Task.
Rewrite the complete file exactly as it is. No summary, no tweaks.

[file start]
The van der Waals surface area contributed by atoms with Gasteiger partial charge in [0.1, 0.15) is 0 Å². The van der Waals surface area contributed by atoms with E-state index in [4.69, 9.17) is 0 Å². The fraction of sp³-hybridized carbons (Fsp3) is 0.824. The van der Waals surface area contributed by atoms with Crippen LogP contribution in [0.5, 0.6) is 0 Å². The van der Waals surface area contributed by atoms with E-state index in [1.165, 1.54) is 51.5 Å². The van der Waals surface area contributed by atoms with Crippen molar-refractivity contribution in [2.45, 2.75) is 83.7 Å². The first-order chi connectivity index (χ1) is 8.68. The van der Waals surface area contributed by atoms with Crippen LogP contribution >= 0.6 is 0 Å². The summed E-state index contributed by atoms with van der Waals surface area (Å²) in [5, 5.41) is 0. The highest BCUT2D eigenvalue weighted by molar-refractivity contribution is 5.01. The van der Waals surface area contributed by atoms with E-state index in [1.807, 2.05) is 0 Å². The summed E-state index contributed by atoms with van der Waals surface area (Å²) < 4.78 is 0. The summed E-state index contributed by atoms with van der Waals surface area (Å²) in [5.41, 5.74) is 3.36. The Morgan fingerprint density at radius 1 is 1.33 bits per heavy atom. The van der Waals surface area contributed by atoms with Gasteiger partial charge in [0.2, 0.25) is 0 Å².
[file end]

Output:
The van der Waals surface area contributed by atoms with Gasteiger partial charge in [0.1, 0.15) is 0 Å². The van der Waals surface area contributed by atoms with E-state index in [4.69, 9.17) is 0 Å². The fraction of sp³-hybridized carbons (Fsp3) is 0.824. The van der Waals surface area contributed by atoms with Crippen LogP contribution in [0.5, 0.6) is 0 Å². The van der Waals surface area contributed by atoms with E-state index in [1.165, 1.54) is 51.5 Å². The van der Waals surface area contributed by atoms with Crippen molar-refractivity contribution in [2.45, 2.75) is 83.7 Å². The first-order chi connectivity index (χ1) is 8.68. The van der Waals surface area contributed by atoms with Crippen LogP contribution >= 0.6 is 0 Å². The summed E-state index contributed by atoms with van der Waals surface area (Å²) in [5, 5.41) is 0. The highest BCUT2D eigenvalue weighted by molar-refractivity contribution is 5.01. The van der Waals surface area contributed by atoms with E-state index in [1.807, 2.05) is 0 Å². The summed E-state index contributed by atoms with van der Waals surface area (Å²) < 4.78 is 0. The summed E-state index contributed by atoms with van der Waals surface area (Å²) in [5.41, 5.74) is 3.36. The Morgan fingerprint density at radius 1 is 1.33 bits per heavy atom. The van der Waals surface area contributed by atoms with Gasteiger partial charge in [0.2, 0.25) is 0 Å².